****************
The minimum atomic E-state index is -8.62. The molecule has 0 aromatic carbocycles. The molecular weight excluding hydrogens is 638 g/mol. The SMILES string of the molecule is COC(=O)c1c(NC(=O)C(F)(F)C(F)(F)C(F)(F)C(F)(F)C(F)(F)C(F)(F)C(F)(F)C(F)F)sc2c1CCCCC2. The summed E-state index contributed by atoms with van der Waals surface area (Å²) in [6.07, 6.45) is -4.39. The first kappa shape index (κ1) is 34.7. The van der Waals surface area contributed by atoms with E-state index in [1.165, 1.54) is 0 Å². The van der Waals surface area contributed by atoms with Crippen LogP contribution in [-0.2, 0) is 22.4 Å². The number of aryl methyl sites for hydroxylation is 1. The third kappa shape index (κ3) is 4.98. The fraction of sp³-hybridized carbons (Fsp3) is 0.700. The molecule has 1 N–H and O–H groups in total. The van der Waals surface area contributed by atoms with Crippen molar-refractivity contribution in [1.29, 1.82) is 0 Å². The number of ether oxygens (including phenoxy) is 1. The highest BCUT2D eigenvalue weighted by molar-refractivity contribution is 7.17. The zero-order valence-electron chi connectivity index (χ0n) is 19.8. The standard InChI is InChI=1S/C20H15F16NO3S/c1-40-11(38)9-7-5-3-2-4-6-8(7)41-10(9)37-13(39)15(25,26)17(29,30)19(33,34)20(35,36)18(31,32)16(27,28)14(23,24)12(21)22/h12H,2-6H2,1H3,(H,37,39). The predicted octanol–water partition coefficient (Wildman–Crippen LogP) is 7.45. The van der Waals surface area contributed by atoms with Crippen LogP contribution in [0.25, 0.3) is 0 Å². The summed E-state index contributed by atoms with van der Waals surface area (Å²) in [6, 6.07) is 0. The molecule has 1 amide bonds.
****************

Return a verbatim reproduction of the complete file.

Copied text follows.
The minimum atomic E-state index is -8.62. The molecule has 0 aromatic carbocycles. The molecular weight excluding hydrogens is 638 g/mol. The SMILES string of the molecule is COC(=O)c1c(NC(=O)C(F)(F)C(F)(F)C(F)(F)C(F)(F)C(F)(F)C(F)(F)C(F)(F)C(F)F)sc2c1CCCCC2. The summed E-state index contributed by atoms with van der Waals surface area (Å²) in [6.07, 6.45) is -4.39. The first kappa shape index (κ1) is 34.7. The van der Waals surface area contributed by atoms with E-state index in [1.165, 1.54) is 0 Å². The van der Waals surface area contributed by atoms with Crippen LogP contribution in [-0.2, 0) is 22.4 Å². The number of aryl methyl sites for hydroxylation is 1. The third kappa shape index (κ3) is 4.98. The fraction of sp³-hybridized carbons (Fsp3) is 0.700. The molecule has 1 N–H and O–H groups in total. The van der Waals surface area contributed by atoms with Crippen molar-refractivity contribution in [1.29, 1.82) is 0 Å². The number of ether oxygens (including phenoxy) is 1. The highest BCUT2D eigenvalue weighted by molar-refractivity contribution is 7.17. The zero-order valence-electron chi connectivity index (χ0n) is 19.8. The standard InChI is InChI=1S/C20H15F16NO3S/c1-40-11(38)9-7-5-3-2-4-6-8(7)41-10(9)37-13(39)15(25,26)17(29,30)19(33,34)20(35,36)18(31,32)16(27,28)14(23,24)12(21)22/h12H,2-6H2,1H3,(H,37,39). The predicted octanol–water partition coefficient (Wildman–Crippen LogP) is 7.45. The van der Waals surface area contributed by atoms with Crippen LogP contribution in [0.25, 0.3) is 0 Å². The summed E-state index contributed by atoms with van der Waals surface area (Å²) in [6, 6.07) is 0. The molecule has 1 amide bonds.